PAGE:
Diana Butler Bass gave the Marcus Borg memorial lecture. She reviews the time she spent with the scholar and gives several personal insights. Her address also develops themes around progressive spirituality. These include a shift from a vertical hierarchy to a more horizontal undertanding of spirituality. Her address includes a Q&A session and lasts around one hour.

Jana Norman’s lecture presents ‘progressive spituality as a reservoir for the reinvention of the human being in the ecozoic era’. She builds on the work of Thomas Berry and particulary his idea of the ‘The Great Work’. This requires a shift in consciousness to become human beings who live for the mutual benefit of the planet rather than its domination. Her address lasts about an hour and concludes with a Q&A session.

Michael Morwood explains the need for a new template for religion. He suggests that religions are locked into a model of the earth and cosmos that is no longer credible. Instead the ‘foundations of belief’ need revision and a new perspective. The lecture lasts about 45 minutes.

Deshna Ubedna addresses the emergence of transformational festivals. These gatherings are increasingly attened by millennials and others in a search for sacred community. Traditional churches are no longer perceived to connect with younger people; only 7% of the millennial generation are seeking a church community. Instead the search for a sacred community encompassing ecological and economic sustainability has emerged. The talk lasts around 45 minutes.

Noel Preston gives a personal tribute to Ian Mavor. His talk lasts about 10 minutes.

Pamela Eisenbaum lectures on’The End of the Word as We Know It: The Future of Scripture Past’. She reviews the emergence and development of different technologies of particular significance to the Bible. These include the alphabet, punctuation, codex, chapter & verse, index and hypertext. Eisenbaum suggested that technology has influenced theology through the ages and continues to do so. Her lecture lasts about one hour.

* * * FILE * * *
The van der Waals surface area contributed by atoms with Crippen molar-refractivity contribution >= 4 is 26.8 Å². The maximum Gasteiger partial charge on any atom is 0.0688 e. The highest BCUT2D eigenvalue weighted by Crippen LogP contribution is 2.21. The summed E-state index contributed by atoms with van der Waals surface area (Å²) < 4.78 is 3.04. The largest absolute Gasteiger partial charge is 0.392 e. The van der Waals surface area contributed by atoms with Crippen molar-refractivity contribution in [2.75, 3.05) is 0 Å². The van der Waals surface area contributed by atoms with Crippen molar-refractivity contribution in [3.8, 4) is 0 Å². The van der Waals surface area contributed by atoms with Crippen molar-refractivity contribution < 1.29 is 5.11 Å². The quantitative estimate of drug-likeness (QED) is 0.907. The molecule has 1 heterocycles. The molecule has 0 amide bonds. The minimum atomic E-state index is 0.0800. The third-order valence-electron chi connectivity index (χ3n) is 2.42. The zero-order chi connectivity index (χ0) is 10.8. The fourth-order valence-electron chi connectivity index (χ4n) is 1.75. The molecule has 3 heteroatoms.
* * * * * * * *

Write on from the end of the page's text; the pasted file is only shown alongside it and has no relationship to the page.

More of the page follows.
Diana Butler Bass addresses the title ‘Sacred Web: Nature and Neighbour as the Stage of the Divine’. She explores the shift away from a tradtional three tier hierarchy of heaven earth and hell. Instead of this vertical representation, she finds other horizontal forms of the sacred. People are seeking the spiritual in nature and neighbour. However, apart from some indigenous religions such as those in North America and Australia, there is as yet no narrative informing this spirituality. Bass believes the millennial generation are begining to explore this. Her lecture lasts about one hour.

David Felten gave the closing address to the conference. He offered a brief recap of the keynote speakers and encouraged others to embrace the radical and foster pluralism. The address includes two questions for audience discussion. His address lasts about 30 minutes.

Alex Sangster and Ian David are the artists in residence. They offer a selection of shared songs, stories and dreams. Their dynamic performance lasts around 40 minutes.